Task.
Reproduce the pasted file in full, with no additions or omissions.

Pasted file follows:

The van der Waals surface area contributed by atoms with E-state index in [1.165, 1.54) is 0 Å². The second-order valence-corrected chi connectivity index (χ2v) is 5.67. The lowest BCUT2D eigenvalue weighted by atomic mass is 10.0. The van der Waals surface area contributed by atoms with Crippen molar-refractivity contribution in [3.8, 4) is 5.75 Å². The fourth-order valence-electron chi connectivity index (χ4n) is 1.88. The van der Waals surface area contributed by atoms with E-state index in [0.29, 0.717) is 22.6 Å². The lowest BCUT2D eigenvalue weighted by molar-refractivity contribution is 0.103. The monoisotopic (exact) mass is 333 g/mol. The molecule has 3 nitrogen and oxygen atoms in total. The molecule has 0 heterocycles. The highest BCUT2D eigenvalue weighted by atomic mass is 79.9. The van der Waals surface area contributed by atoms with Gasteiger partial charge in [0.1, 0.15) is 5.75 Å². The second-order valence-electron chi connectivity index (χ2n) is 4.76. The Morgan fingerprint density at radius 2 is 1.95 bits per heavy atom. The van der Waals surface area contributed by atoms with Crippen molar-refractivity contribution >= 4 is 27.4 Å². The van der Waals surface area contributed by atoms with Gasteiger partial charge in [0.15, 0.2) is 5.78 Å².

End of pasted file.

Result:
The van der Waals surface area contributed by atoms with E-state index in [1.165, 1.54) is 0 Å². The second-order valence-corrected chi connectivity index (χ2v) is 5.67. The lowest BCUT2D eigenvalue weighted by atomic mass is 10.0. The van der Waals surface area contributed by atoms with Crippen molar-refractivity contribution in [3.8, 4) is 5.75 Å². The fourth-order valence-electron chi connectivity index (χ4n) is 1.88. The van der Waals surface area contributed by atoms with E-state index in [0.29, 0.717) is 22.6 Å². The lowest BCUT2D eigenvalue weighted by molar-refractivity contribution is 0.103. The monoisotopic (exact) mass is 333 g/mol. The molecule has 3 nitrogen and oxygen atoms in total. The molecule has 0 heterocycles. The highest BCUT2D eigenvalue weighted by atomic mass is 79.9. The van der Waals surface area contributed by atoms with Gasteiger partial charge in [0.1, 0.15) is 5.75 Å². The second-order valence-electron chi connectivity index (χ2n) is 4.76. The Morgan fingerprint density at radius 2 is 1.95 bits per heavy atom. The van der Waals surface area contributed by atoms with Crippen molar-refractivity contribution >= 4 is 27.4 Å². The van der Waals surface area contributed by atoms with Gasteiger partial charge in [0.15, 0.2) is 5.78 Å².